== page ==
Jimmy Carter Says There's Something Very Wrong With Georgia Governor Election Between Stacey Abrams and Brian Kemp

Former President Jimmy Carter has formally asked Georgia gubernatorial candidate Brian Kemp to resign from his position overseeing state elections among accusations of voter fraud by his Democratic opponent Stacey Abrams, the NAACP and others.

In a letter dated October 22 and obtained by the Associated Press this week, the 94-year-old native Georgian asked Kemp to step down from his role as secretary of state to ensure a fair election.

"I have officially observed scores of doubtful elections in many countries, and one of the key requirements for a fair and trusted process is that there be nonbiased supervision of the electoral process," wrote Carter. "In Georgia's upcoming gubernatorial election, popular confidence is threatened not only by the undeniable racial discrimination of the past and the serious questions that the federal courts have raised about the security of Georgia's voting machines, but also because you are now overseeing the election in which you are a candidate."

Jimmy Carter Georia governor election
Former President Jimmy Carter in Atlanta. Scott Cunningham/Getty Images

Kemp has been accused of ignoring questions about the security and functionality of Georgia's decades-old voting machines, and some early voters have complained that their machines had malfunctioned and mislogged their gubernatorial votes.

Kemp has also been accused of delaying approval for 53,000 voter registration applications, mostly by African-Americans, because of errors and mismatches on the forms. Between the 2012 and 2016 elections, Kemp's office purged nearly 1.5 million voters from Georgia's rolls, according to the Brennan Center for Justice.

In leaked audio, Kemp was heard telling his donors that he was worried about his opponent's focus on voter turnout and "the literally tens of millions of dollars that they [the Abrams camp] are putting behind the get-out-the-vote effort to their base."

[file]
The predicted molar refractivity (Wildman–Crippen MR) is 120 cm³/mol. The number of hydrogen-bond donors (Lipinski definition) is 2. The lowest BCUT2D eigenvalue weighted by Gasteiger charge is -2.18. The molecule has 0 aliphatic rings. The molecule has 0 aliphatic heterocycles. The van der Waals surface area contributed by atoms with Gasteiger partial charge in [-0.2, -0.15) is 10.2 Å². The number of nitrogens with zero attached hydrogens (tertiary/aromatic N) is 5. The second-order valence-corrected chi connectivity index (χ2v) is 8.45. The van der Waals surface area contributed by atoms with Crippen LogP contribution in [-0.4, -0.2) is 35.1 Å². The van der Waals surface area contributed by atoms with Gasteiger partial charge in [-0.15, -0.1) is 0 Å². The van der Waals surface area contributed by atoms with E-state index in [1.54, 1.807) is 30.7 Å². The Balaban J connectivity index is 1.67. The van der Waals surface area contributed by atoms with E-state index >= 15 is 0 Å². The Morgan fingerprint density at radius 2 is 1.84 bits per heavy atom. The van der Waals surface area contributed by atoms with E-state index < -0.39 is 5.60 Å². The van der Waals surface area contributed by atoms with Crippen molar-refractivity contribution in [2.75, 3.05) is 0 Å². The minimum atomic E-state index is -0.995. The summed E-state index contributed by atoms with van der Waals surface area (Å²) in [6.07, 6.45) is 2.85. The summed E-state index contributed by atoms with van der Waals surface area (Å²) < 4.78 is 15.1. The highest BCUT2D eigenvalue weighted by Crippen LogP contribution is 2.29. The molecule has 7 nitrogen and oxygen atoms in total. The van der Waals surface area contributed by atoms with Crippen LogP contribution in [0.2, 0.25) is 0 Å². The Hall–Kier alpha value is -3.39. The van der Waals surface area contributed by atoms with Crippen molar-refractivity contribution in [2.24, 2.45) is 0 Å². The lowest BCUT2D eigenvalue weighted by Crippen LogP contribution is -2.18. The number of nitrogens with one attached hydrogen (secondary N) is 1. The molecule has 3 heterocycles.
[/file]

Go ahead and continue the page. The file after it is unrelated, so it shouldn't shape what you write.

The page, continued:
In his letter, Carter said that Kemp's unwillingness to resign from his post "runs counter to the most fundamental principle of democratic elections—that the electoral process be managed by an independent and impartial election authority."

"Other secretaries of state have stepped down while running for election within their jurisdiction, to ensure that officials without a direct stake in the process can take charge and eliminate concerns about a conflict of interest," Carter wrote.

Current polls show Kemp up by an average of about 1.6 points over Abrams, making the race one of the tightest in the country.

If there was a recount, Kemp said, he would not recuse himself from the process. "I took an oath to serve as secretary of state, and that is what I will continue to do," he said.

If Abrams wins, she will be the first black woman to hold the position of governor in the United States. "Voter suppression isn't only about blocking the vote," said Abrams during Tuesday's debate of Kemp's record as secretary of state. "It is also about creating an atmosphere of fear, making sure their votes won't count."